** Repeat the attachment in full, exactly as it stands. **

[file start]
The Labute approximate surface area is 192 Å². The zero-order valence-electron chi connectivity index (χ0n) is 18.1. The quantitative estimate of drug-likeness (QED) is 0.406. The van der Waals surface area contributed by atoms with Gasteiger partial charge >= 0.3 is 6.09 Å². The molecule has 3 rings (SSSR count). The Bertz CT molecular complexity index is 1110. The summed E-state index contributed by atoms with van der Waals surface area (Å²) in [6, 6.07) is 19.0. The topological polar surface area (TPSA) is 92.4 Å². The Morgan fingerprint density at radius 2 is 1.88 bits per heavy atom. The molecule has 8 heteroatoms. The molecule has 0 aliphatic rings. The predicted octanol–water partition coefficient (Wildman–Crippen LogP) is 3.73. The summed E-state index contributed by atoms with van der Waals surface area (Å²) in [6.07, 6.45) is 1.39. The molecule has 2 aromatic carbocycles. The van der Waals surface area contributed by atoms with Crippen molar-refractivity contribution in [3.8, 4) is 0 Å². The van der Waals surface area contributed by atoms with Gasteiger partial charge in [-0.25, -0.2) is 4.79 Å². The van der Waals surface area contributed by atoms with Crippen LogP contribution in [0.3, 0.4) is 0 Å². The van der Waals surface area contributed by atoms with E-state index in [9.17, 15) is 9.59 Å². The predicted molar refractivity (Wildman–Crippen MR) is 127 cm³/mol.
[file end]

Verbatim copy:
The Labute approximate surface area is 192 Å². The zero-order valence-electron chi connectivity index (χ0n) is 18.1. The quantitative estimate of drug-likeness (QED) is 0.406. The van der Waals surface area contributed by atoms with Gasteiger partial charge >= 0.3 is 6.09 Å². The molecule has 3 rings (SSSR count). The Bertz CT molecular complexity index is 1110. The summed E-state index contributed by atoms with van der Waals surface area (Å²) in [6, 6.07) is 19.0. The topological polar surface area (TPSA) is 92.4 Å². The Morgan fingerprint density at radius 2 is 1.88 bits per heavy atom. The molecule has 8 heteroatoms. The molecule has 0 aliphatic rings. The predicted octanol–water partition coefficient (Wildman–Crippen LogP) is 3.73. The summed E-state index contributed by atoms with van der Waals surface area (Å²) in [6.07, 6.45) is 1.39. The molecule has 2 aromatic carbocycles. The van der Waals surface area contributed by atoms with Crippen molar-refractivity contribution in [3.8, 4) is 0 Å². The van der Waals surface area contributed by atoms with Gasteiger partial charge in [-0.25, -0.2) is 4.79 Å². The van der Waals surface area contributed by atoms with Crippen LogP contribution in [0.3, 0.4) is 0 Å². The van der Waals surface area contributed by atoms with E-state index in [9.17, 15) is 9.59 Å². The predicted molar refractivity (Wildman–Crippen MR) is 127 cm³/mol.